The Steam Deck has changed considerably during the development and fine-tuning process, as some newly displayed prototype photos make clear enough.
As PC Mag (opens in new tab) According to reports, Valve developer Pierre Loup Griffais has posted photos of older Steam Deck prototype models – taken to a press event in Asia – on Twitter to show how the device has evolved.
As part of the Asia launch press event, we transformed the design lab into a showroom of development history. My favorites are the playable prototypes: Bootable Deck family tree from mid-2019 to now, of a few hand-built units for gradual mass production. pic.twitter.com/TpU5I8D50pSeptember 12, 2022
As Griffais notes, these are prototypes as of mid-2019, and it’s interesting to see how portable gaming PC design has advanced.
While the overall design remains largely the same, there are some key differences. Earlier models are notably more curved, with more pronounced contours on the sides and front.
Also, the trackpads are circular on these older prototypes, and instead of a D-pad, there are four separate directional buttons in the upper left corner of the Deck. Thumbsticks on earlier hardware are also much smaller.
Griffais still tweeted (opens in new tab) to clarify that the prototypes shown are “mostly” functional and boot well, with a video provided to illustrate this, later showing Half Life 2 loading.
Review: A glimpse of the future Steam Deck Mini?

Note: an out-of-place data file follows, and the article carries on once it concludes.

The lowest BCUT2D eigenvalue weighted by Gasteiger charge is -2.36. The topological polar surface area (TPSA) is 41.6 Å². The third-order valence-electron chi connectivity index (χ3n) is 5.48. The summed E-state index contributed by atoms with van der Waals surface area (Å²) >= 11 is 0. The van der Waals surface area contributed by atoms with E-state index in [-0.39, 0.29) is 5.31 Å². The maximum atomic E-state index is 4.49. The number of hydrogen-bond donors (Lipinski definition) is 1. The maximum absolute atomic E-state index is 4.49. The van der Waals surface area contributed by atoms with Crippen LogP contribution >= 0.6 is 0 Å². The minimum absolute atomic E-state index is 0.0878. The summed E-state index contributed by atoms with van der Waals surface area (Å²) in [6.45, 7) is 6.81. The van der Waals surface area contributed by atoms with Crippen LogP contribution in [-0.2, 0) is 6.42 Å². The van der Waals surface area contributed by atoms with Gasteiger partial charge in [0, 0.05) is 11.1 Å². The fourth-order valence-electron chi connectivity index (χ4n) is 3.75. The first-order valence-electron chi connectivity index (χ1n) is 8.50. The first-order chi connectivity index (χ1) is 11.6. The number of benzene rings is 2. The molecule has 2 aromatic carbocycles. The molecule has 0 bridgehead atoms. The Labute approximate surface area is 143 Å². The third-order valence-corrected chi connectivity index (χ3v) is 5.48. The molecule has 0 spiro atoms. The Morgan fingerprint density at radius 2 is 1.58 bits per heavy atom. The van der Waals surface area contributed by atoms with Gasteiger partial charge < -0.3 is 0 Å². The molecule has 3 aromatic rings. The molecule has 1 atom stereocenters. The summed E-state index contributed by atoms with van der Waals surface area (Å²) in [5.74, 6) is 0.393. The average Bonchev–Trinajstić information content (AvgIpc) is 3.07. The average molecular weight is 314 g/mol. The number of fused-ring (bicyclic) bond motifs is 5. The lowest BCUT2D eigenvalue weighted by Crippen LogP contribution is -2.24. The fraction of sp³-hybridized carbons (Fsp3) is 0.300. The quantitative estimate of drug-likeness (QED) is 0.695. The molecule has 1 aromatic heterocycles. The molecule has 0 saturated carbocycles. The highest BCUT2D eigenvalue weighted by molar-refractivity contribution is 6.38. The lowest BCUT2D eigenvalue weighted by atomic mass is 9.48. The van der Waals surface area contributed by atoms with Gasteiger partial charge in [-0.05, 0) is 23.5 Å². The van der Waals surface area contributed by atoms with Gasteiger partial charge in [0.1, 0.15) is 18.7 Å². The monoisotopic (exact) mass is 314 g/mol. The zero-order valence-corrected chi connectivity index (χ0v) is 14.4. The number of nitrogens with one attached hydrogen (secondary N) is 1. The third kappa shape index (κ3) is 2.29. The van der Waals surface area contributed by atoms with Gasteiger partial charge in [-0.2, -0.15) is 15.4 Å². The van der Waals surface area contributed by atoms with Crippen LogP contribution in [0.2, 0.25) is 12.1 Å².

It’s a rare treat to see the evolution of such a device, and the prototypes have certainly sparked some debate online, as you can imagine. These early models look a little clunky in some ways and indeed retro, but it’s the medium’s incarnation that has garnered the most interest. And we agree that it looks impressively clean and sleek, as well as clearly more compact than the final Steam Deck design.
As some people have suggested, if a Steam Deck Mini version is made, maybe that’s where it takes its design cues from. While a smaller laptop has certain advantages, it certainly wouldn’t be for everyone – and while it may look stylish, there are probably good reasons, ergonomically and functionally speaking, why Valve hasn’t stayed on this course.
Likewise, there’s some love for circular trackpads, but not all. What we’re certainly happy to see Valve move away from is the slightly smaller, shallower thumbs, which doesn’t seem like a good idea to us.
Regarding the future of the Steam Deck, we don’t know much at this stage, but what we do know is that Valve is planning multiple generations of the handheld – not really a surprise given its popularity – and that the idea is for them to be “more open and capable” than the current Deck. A sublime promise indeed.